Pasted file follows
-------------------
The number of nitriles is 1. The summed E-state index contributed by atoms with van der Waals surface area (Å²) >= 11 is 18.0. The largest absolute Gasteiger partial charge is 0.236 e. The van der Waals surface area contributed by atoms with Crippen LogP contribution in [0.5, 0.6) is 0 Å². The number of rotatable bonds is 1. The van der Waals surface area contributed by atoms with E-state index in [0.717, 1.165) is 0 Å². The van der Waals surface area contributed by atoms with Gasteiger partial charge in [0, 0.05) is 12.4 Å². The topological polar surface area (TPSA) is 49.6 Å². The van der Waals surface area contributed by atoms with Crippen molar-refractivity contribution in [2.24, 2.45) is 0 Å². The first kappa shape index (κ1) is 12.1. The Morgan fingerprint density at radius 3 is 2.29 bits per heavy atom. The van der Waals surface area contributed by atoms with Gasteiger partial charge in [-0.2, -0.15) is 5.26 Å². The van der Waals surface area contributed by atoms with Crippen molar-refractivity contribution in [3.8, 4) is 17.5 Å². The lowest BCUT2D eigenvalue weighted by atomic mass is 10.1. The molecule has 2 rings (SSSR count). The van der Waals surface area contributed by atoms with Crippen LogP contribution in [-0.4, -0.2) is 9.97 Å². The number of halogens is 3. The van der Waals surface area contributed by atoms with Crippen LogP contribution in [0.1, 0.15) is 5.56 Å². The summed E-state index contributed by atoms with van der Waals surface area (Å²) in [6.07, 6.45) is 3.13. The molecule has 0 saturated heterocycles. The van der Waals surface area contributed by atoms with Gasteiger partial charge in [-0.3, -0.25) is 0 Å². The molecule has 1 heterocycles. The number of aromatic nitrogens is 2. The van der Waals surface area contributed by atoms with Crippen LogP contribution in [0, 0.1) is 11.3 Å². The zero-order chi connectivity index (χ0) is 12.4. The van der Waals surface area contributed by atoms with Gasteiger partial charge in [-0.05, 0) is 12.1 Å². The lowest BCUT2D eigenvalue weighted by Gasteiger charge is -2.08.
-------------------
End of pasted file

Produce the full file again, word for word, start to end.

The number of nitriles is 1. The summed E-state index contributed by atoms with van der Waals surface area (Å²) >= 11 is 18.0. The largest absolute Gasteiger partial charge is 0.236 e. The van der Waals surface area contributed by atoms with Crippen LogP contribution in [0.5, 0.6) is 0 Å². The number of rotatable bonds is 1. The van der Waals surface area contributed by atoms with E-state index in [0.717, 1.165) is 0 Å². The van der Waals surface area contributed by atoms with Gasteiger partial charge in [0, 0.05) is 12.4 Å². The topological polar surface area (TPSA) is 49.6 Å². The van der Waals surface area contributed by atoms with Crippen molar-refractivity contribution in [2.24, 2.45) is 0 Å². The first kappa shape index (κ1) is 12.1. The Morgan fingerprint density at radius 3 is 2.29 bits per heavy atom. The van der Waals surface area contributed by atoms with Gasteiger partial charge in [-0.2, -0.15) is 5.26 Å². The van der Waals surface area contributed by atoms with Crippen molar-refractivity contribution in [3.8, 4) is 17.5 Å². The lowest BCUT2D eigenvalue weighted by atomic mass is 10.1. The molecule has 2 rings (SSSR count). The van der Waals surface area contributed by atoms with Crippen LogP contribution in [-0.4, -0.2) is 9.97 Å². The number of halogens is 3. The van der Waals surface area contributed by atoms with Crippen LogP contribution in [0.1, 0.15) is 5.56 Å². The summed E-state index contributed by atoms with van der Waals surface area (Å²) in [6.07, 6.45) is 3.13. The molecule has 0 saturated heterocycles. The van der Waals surface area contributed by atoms with Gasteiger partial charge in [-0.3, -0.25) is 0 Å². The molecule has 1 heterocycles. The number of aromatic nitrogens is 2. The van der Waals surface area contributed by atoms with Crippen LogP contribution in [0, 0.1) is 11.3 Å². The zero-order chi connectivity index (χ0) is 12.4. The van der Waals surface area contributed by atoms with Gasteiger partial charge in [-0.05, 0) is 12.1 Å². The lowest BCUT2D eigenvalue weighted by Gasteiger charge is -2.08.